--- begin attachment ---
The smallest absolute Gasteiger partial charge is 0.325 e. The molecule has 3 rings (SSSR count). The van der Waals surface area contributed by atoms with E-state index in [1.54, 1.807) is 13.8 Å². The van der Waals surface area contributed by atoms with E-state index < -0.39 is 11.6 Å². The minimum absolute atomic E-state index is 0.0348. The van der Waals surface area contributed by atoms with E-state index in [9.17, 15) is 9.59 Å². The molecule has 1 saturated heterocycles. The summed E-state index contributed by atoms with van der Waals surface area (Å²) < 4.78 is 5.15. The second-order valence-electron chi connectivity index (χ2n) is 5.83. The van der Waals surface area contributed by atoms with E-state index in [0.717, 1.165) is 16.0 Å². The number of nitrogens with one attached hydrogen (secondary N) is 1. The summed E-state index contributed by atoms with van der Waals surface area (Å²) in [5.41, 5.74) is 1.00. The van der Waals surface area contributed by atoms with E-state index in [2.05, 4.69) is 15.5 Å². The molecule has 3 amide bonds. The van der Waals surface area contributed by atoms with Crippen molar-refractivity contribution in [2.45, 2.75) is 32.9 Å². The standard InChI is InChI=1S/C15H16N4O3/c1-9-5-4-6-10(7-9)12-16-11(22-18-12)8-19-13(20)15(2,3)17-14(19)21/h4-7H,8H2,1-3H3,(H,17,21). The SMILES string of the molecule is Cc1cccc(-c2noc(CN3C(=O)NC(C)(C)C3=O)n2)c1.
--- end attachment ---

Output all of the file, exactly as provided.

The smallest absolute Gasteiger partial charge is 0.325 e. The molecule has 3 rings (SSSR count). The van der Waals surface area contributed by atoms with E-state index in [1.54, 1.807) is 13.8 Å². The van der Waals surface area contributed by atoms with E-state index < -0.39 is 11.6 Å². The minimum absolute atomic E-state index is 0.0348. The van der Waals surface area contributed by atoms with E-state index in [9.17, 15) is 9.59 Å². The molecule has 1 saturated heterocycles. The summed E-state index contributed by atoms with van der Waals surface area (Å²) < 4.78 is 5.15. The second-order valence-electron chi connectivity index (χ2n) is 5.83. The van der Waals surface area contributed by atoms with E-state index in [0.717, 1.165) is 16.0 Å². The number of nitrogens with one attached hydrogen (secondary N) is 1. The summed E-state index contributed by atoms with van der Waals surface area (Å²) in [5.41, 5.74) is 1.00. The van der Waals surface area contributed by atoms with E-state index in [2.05, 4.69) is 15.5 Å². The molecule has 3 amide bonds. The van der Waals surface area contributed by atoms with Crippen molar-refractivity contribution in [2.45, 2.75) is 32.9 Å². The standard InChI is InChI=1S/C15H16N4O3/c1-9-5-4-6-10(7-9)12-16-11(22-18-12)8-19-13(20)15(2,3)17-14(19)21/h4-7H,8H2,1-3H3,(H,17,21). The SMILES string of the molecule is Cc1cccc(-c2noc(CN3C(=O)NC(C)(C)C3=O)n2)c1.